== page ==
The Student Assembly (SA) of the Undergraduate Government of Boston College commenced the new academic year by congratulating the newly elected representatives for the Class of 2025.
“They are very enthusiastic about the job and I’m really excited to get them involved with this great work we do,” said Gianna Russi, vice president of UGBC and MCAS ’22. “I think this is a great way to start the year because we are all in person together. They are able to collaborate from the start.”
Joshua Golden, SA representative and MCAS ’25, expressed excitement over the work to be done in the next year. His main policy goal is to address food pricing.
“I don’t think slashing prices would be fair to [the BC Dining staff and their families], but I do think that the prices are a little bit unfair to the students right now,” he said.
Many of the new representatives shared other priorities. Thompson Penn, SA representative and CSOM ’25, emphasized the need to reform attitudes toward mental health services.
“The biggest thing I would like to change is the stigma around mental health,” Penn said. “Especially at Boston College, a very intense environment, we can work to decrease stress and anxiety and to increase the overall welfare of the campus.”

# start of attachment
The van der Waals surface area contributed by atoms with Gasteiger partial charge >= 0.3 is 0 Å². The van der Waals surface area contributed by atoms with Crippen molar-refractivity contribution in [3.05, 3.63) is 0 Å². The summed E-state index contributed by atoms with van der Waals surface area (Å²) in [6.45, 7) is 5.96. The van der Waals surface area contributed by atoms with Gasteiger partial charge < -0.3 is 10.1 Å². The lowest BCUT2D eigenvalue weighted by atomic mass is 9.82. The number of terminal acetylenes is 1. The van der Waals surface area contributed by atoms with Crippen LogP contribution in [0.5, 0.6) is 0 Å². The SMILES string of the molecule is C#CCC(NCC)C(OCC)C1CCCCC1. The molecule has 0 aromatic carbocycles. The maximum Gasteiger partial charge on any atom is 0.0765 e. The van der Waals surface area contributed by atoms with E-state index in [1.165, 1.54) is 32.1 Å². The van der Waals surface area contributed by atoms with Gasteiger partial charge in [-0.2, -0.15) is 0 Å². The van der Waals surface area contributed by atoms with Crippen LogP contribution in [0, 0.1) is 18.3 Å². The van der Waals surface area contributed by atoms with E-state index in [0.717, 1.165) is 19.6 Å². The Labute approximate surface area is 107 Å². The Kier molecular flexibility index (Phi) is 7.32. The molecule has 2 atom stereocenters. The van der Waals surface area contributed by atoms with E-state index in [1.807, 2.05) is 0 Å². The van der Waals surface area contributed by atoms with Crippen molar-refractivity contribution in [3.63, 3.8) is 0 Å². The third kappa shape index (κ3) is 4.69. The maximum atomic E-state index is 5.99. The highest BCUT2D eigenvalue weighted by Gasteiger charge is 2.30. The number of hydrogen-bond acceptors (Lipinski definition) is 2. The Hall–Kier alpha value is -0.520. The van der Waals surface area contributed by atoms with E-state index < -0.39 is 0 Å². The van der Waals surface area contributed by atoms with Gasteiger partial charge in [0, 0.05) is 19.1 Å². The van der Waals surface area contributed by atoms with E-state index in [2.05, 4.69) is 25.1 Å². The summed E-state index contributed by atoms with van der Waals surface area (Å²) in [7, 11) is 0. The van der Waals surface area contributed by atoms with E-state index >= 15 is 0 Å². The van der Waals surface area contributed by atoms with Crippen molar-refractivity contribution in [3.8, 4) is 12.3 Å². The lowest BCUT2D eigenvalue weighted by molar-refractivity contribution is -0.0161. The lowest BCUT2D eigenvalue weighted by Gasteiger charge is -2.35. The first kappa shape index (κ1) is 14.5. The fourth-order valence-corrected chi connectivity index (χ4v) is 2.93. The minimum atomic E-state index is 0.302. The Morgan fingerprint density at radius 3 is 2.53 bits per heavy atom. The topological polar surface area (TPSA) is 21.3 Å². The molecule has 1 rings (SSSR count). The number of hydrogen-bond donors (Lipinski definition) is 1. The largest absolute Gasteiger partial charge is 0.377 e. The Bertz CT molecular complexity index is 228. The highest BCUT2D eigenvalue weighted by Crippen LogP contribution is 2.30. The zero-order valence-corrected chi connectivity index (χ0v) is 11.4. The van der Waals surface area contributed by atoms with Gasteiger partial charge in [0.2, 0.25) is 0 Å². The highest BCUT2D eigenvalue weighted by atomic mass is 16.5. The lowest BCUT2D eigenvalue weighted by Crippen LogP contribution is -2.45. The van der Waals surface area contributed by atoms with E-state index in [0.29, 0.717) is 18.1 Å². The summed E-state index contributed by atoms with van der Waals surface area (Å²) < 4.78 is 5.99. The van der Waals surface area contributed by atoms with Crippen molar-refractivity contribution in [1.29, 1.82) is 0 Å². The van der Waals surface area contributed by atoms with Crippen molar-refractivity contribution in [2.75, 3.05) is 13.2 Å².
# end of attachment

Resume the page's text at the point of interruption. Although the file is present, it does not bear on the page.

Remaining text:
Elizabeth Tchako, Mei Strout, and Katie McCaffrey, all MCAS ’25, were also elected to be freshman representatives.
Existing committees within UGBC echoed some of the new representatives’ goals. The Academic Affairs Committee stated that it will be exploring the reinforcement of mental health services, citing the success of the previous year’s “check-in” system for students quarantined for COVID-19.
The committees also heavily emphasized issues relating to race and diversity. Both the Academic Affairs Committee and the Intersectionality Committee articulated a desire to revise the DiversityEdu training module, which all incoming freshmen are required to complete prior to arrival on campus.
Other ideas floated by the SA committees included a Pride Week celebration on campus, subsidizing laundry services for low-income students, and adding additional printers in residential halls.
Featured Image by Madeleine Romance / Heights Editor